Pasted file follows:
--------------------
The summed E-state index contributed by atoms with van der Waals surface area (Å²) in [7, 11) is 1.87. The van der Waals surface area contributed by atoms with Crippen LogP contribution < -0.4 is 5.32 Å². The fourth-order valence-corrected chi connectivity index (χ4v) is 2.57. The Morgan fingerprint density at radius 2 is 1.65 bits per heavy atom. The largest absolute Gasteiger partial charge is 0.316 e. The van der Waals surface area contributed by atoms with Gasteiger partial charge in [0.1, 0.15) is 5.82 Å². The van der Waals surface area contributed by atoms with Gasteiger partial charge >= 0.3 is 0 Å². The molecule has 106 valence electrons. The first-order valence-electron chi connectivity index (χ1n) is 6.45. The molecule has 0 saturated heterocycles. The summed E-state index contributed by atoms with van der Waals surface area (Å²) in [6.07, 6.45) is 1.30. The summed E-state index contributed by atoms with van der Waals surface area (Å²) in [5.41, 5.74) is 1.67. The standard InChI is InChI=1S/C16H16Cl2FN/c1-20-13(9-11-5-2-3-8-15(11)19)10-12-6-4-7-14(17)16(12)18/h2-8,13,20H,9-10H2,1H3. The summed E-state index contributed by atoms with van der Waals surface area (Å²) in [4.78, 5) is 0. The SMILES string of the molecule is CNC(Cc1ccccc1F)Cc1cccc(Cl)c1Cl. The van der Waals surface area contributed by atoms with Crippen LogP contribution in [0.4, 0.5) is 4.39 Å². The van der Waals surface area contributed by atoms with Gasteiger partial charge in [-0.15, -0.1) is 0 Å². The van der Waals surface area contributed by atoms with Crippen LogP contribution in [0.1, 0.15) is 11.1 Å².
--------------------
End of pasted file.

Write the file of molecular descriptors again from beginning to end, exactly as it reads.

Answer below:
The summed E-state index contributed by atoms with van der Waals surface area (Å²) in [7, 11) is 1.87. The van der Waals surface area contributed by atoms with Crippen LogP contribution < -0.4 is 5.32 Å². The fourth-order valence-corrected chi connectivity index (χ4v) is 2.57. The Morgan fingerprint density at radius 2 is 1.65 bits per heavy atom. The largest absolute Gasteiger partial charge is 0.316 e. The van der Waals surface area contributed by atoms with Gasteiger partial charge in [0.1, 0.15) is 5.82 Å². The van der Waals surface area contributed by atoms with Gasteiger partial charge >= 0.3 is 0 Å². The molecule has 106 valence electrons. The first-order valence-electron chi connectivity index (χ1n) is 6.45. The molecule has 0 saturated heterocycles. The summed E-state index contributed by atoms with van der Waals surface area (Å²) in [6.07, 6.45) is 1.30. The summed E-state index contributed by atoms with van der Waals surface area (Å²) in [5.41, 5.74) is 1.67. The standard InChI is InChI=1S/C16H16Cl2FN/c1-20-13(9-11-5-2-3-8-15(11)19)10-12-6-4-7-14(17)16(12)18/h2-8,13,20H,9-10H2,1H3. The summed E-state index contributed by atoms with van der Waals surface area (Å²) in [4.78, 5) is 0. The SMILES string of the molecule is CNC(Cc1ccccc1F)Cc1cccc(Cl)c1Cl. The van der Waals surface area contributed by atoms with Crippen LogP contribution in [0.4, 0.5) is 4.39 Å². The van der Waals surface area contributed by atoms with Gasteiger partial charge in [-0.15, -0.1) is 0 Å². The van der Waals surface area contributed by atoms with Crippen LogP contribution in [0.1, 0.15) is 11.1 Å².